As more and more nonprofits are stepping up training of fund raisers, they are finding low-cost yet effective ways to improve the skills of their staff members.
At Berea College, in Kentucky, for example, Bill Laramee, vice president for alumni and college relations, says a monthlong course he teaches about philanthropy helped train and recruit several fund raisers, including two development officers who now work on Berea’s annual fund. The course, consisting of daily classes, covers the philosophical underpinnings of charity and ethical issues related to fund raising.
But Mr. Laramee says he makes sure his course also includes nuts-and-bolts aspects of fund raising. Students learn how to prepare an “elevator speech,” a short pitch to persuade donors to support their cause, and they are videotaped to help them hone their message.
At the end of the course, students accompany a fund raiser on calls to and visits with affluent donors. They then do what fund raisers do: write a report summarizing the visit.
In Charlotte, N.C., and Denver, the local community foundations have helped pay for new training efforts to get under way.
In Charlotte, for example, eight senior fund raisers founded the Leadership Gift School last year. Their goal is to teach executive directors and other fund raisers how to pursue big gifts from individuals.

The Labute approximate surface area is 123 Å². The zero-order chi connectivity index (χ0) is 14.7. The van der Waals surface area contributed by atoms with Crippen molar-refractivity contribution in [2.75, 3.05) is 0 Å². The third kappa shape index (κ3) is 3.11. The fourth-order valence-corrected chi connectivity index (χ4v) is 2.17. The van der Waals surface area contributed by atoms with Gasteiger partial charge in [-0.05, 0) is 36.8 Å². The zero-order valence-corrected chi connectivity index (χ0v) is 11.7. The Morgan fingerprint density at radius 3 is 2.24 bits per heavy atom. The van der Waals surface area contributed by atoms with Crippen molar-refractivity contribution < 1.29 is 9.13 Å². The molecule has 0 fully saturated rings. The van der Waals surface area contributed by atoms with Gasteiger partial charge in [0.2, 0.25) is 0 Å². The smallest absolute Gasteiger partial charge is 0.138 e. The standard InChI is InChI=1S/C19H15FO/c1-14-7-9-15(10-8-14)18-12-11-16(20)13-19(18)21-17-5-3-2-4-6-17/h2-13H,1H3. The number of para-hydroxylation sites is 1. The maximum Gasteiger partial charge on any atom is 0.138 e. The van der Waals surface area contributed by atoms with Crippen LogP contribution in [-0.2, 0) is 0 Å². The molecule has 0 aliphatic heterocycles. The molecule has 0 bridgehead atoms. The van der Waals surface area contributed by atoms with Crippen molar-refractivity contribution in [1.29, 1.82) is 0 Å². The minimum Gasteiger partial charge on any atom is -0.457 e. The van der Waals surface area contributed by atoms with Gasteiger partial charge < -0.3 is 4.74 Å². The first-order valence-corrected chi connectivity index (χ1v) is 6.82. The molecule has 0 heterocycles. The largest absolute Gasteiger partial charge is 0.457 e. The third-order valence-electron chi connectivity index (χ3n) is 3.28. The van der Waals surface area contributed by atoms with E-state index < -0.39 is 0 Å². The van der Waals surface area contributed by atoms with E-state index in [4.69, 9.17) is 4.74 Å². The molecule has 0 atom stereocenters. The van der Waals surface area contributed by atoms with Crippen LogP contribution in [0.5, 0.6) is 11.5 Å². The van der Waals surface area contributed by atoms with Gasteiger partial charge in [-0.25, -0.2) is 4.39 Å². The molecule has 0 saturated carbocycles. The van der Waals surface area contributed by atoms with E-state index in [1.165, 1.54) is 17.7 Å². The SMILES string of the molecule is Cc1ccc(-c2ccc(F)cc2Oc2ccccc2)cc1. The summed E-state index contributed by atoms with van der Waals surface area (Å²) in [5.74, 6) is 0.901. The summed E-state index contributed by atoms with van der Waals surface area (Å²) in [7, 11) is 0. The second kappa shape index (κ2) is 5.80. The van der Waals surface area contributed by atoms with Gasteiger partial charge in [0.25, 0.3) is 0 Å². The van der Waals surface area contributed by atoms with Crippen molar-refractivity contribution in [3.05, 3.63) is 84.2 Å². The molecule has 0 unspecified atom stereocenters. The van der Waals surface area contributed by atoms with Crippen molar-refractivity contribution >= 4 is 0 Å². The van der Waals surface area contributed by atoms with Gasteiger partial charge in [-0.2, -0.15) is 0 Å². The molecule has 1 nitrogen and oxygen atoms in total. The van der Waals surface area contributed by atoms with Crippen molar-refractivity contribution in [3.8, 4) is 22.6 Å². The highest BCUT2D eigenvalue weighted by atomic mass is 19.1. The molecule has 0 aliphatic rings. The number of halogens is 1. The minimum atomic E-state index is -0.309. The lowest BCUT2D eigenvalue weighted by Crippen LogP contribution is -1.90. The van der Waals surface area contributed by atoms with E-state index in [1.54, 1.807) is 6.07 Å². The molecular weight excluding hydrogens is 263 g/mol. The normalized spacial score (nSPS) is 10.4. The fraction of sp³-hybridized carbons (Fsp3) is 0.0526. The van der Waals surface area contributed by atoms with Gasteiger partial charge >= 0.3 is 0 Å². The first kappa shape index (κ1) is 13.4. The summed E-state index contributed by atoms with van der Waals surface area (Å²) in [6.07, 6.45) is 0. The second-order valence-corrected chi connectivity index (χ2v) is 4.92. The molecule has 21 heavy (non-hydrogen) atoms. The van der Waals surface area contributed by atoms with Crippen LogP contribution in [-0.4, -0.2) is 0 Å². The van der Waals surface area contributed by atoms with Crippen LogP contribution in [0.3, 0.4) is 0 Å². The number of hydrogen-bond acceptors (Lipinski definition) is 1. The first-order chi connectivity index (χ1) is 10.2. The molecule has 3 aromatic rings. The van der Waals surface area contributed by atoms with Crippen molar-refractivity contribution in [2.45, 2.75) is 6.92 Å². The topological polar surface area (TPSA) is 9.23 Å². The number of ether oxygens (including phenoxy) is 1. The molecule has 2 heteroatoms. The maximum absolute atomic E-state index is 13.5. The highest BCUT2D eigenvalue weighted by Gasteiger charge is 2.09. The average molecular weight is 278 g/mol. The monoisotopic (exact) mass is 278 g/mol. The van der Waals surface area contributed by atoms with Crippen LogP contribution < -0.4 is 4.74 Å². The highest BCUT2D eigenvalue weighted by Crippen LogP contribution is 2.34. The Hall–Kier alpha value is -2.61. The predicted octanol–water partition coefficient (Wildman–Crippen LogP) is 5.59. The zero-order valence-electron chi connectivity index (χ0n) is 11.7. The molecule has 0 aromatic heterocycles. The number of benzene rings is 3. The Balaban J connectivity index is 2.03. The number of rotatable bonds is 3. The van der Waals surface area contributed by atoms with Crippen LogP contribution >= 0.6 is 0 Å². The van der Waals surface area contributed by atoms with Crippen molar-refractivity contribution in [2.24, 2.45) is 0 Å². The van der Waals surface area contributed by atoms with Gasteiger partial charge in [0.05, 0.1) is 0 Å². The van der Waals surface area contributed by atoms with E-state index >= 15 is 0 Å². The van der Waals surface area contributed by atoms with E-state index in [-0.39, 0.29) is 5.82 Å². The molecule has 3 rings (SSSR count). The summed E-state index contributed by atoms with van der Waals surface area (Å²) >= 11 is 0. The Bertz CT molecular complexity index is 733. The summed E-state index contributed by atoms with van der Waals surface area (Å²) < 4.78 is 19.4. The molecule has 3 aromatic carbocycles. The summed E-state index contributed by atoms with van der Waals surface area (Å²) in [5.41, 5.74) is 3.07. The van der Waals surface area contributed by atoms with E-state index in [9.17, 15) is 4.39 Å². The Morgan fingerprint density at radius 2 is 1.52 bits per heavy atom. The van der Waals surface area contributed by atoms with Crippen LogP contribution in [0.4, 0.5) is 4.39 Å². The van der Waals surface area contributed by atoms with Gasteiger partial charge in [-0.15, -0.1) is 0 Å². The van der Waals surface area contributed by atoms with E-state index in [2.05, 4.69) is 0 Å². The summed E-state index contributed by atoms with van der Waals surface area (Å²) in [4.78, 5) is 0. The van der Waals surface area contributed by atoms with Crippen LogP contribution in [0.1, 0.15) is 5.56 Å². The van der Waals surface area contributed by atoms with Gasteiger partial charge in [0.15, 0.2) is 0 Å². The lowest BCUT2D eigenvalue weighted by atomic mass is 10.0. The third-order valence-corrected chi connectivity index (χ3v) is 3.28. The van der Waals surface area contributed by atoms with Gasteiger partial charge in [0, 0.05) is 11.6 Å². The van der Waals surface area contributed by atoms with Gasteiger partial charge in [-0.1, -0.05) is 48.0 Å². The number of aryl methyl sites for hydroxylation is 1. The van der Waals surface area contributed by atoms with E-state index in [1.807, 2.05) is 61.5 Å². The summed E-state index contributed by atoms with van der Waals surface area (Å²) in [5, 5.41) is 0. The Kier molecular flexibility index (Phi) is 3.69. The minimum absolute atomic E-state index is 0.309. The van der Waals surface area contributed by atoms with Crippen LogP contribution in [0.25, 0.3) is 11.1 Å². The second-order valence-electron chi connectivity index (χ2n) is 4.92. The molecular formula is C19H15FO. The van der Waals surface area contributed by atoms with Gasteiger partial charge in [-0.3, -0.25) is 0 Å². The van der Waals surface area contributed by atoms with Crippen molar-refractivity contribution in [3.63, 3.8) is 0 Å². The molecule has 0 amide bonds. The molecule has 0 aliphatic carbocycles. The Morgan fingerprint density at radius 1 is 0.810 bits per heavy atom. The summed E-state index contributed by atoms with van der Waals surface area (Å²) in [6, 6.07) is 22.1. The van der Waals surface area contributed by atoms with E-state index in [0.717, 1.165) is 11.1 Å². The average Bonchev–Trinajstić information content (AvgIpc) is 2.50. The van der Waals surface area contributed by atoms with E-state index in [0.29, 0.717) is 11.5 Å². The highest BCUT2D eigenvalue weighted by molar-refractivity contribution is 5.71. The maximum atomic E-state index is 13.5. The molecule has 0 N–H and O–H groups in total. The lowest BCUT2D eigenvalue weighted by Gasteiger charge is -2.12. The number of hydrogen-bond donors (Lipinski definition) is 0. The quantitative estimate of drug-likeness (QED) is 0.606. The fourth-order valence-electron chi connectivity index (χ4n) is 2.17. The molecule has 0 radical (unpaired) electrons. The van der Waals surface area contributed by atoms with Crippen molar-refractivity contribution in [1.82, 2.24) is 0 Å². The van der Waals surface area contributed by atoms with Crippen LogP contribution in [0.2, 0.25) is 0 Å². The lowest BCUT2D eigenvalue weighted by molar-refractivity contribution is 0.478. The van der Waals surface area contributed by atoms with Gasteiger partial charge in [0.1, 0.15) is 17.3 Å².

To get the training program off the ground, the founders got a $100,000 grant from the community foundation as well as donations from corporate sponsors, the local chapter of the Association of Fundraising Professionals, and other donors.
To participate, charities must send both their executive director and development director. The first group of a dozen teams recently completed the eight-month program, which consisted of daylong training sessions once a month led by Karla Williams, a fund-raising consultant who is also a faculty member in the philanthropy and development master’s program at St. Mary’s University of Minnesota. Each team paid $3,500 to participate.
In Colorado, the Denver Foundation and University of Denver, along with other supporters such as the Colorado Nonprofit Association, have offered an Emerging Leaders in Development institute to mid-career fund raisers for the past four years.
Each of the 15 students accepted into the program every year pays a $350 fee and is paired with a senior fund-raising mentor for 10 months.
The course, which takes up about a dozen hours each month, culminates with the presentation of a “capstone project” related to the student’s career and selected with the help of his or her mentor. Past capstone presentations have included plans for a capital campaign, restructuring a development office, and many other topics.
What ways have you found to get training as a fund raiser—or offer instruction to people at your organization?